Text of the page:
Metal Detecting Research & Exploration - A Complete Guide, page 11
Map Research for Locating Treasure Hunting Sites in Europe
(CONTINUED from Page 10)
Most of the villages in the Russian North-West have been of a linear-settlement type. A linear village - is a settlement formed around a transport route, such as a road.
A 1624 Lithograph Fragment Shows a Village of Linear Type
A linear village could have no obvious center, such as a road junction or green, and often it was only a single street with houses on either side of the road. Later development may add side turnings and residential plats away from the original main street.
A Map Fragment Shows Two Villages of Linear Type
As many villages had been reduced in size for numerous different causes over the centuries, their linear shapes had become considerably shorter in length by now. The former end-points of any old and still existing village are just empty and abandoned spots. From my own metal detecting experiences, I can assure you that these village-ends have hidden many treasures!
A linear village is in contrast with a ribbon type settlement - the outward spread of houses along transport routes radiating from a human settlement. The metal detecting sites of the ribbon type settlements are very rare in the eastern Baltic Sea region. However, their sites can be indicated by the junctions of a few abandoned roads shown on both old and modern maps.
A Map Fragment Shows a Village of Ribbon Type
At last, it is important to mention that many settlements that are marked as villages on the 17th and 18th century maps may consist of just one or two homesteads instead of many to be expected. For instance, the single-homestead villages comprised 66% of all settlements in one district of Ingermanland at the end of the 18th century. This phenomenon can be explained by:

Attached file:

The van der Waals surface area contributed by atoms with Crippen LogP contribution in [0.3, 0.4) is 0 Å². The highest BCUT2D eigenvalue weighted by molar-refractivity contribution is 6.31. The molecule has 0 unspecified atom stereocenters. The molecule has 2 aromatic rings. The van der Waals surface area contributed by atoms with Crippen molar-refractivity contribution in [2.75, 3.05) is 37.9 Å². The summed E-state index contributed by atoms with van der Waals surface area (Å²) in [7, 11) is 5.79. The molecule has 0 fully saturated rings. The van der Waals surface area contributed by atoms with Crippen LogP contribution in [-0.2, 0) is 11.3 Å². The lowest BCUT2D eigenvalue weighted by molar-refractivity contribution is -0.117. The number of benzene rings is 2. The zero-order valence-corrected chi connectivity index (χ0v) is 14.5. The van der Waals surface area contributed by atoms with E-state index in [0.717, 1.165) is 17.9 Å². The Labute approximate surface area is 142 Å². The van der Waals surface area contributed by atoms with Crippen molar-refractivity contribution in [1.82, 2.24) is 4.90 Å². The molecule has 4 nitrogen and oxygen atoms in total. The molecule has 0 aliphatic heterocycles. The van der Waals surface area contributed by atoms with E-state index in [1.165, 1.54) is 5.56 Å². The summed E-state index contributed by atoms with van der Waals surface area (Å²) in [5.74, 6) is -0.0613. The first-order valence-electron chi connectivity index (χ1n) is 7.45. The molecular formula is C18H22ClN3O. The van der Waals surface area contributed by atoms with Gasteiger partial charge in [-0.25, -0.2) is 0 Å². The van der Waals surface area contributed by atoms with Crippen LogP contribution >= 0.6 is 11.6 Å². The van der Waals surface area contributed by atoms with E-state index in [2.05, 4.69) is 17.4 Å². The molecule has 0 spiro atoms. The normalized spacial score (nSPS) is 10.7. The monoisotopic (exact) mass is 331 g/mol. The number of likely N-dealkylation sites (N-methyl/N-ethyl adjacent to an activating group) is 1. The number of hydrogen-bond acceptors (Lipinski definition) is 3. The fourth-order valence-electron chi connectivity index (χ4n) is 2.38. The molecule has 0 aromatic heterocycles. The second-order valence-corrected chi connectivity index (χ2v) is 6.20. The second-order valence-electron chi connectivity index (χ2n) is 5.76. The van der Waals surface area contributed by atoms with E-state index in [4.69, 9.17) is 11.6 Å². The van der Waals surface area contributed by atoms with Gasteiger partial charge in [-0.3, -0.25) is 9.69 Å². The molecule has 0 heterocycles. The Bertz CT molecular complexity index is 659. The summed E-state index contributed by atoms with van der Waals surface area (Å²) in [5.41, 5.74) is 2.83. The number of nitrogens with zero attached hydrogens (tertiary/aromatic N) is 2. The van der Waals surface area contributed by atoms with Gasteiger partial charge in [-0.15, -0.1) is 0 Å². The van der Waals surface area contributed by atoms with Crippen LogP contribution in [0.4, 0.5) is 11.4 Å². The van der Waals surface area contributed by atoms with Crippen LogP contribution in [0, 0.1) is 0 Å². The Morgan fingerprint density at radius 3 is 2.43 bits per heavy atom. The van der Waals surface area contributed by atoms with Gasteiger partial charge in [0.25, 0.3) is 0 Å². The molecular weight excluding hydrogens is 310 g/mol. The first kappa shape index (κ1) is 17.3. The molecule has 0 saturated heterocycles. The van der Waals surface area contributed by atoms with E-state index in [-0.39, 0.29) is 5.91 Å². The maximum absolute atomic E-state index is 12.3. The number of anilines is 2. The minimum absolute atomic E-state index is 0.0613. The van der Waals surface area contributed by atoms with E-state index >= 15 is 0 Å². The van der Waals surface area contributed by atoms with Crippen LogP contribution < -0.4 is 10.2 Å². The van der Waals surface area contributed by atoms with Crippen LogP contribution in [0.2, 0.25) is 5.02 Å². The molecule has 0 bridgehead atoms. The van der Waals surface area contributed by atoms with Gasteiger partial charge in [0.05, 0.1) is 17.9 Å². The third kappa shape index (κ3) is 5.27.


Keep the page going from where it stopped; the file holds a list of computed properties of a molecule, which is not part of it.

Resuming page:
1) Contemporary definition of a village by surveyors
During the serfdom period, if the homestead was assigned a parcel of arable land, the surveyor considered it to be a village, thus, if the dispersed settlement was comprised of a few homesteads owned by different estates, each homestead was marked as a village in the Land Register Book (described on page 14). In the 16th century, the surveyors started defining a dispersed settlement as a village in terms of an economic unit, not a geographical one, when a few homesteads in a settlement were assigned one common parcel of land. The individual homesteads still continued to be marked as villages on maps.
2) Effects of previous wars
The increase in war conflicts, which occurred from the late 16th century to early 18th century, caused a massive "shrinkage" of villages, if not their complete disappearance. There were fewer peasants who survived the military havoc in each village, and they had no enough man-power nor resources to rebuilt a settlement of the former size. Historically the single-homstead villages were the majority of settlements due to other causes described on the following pages.
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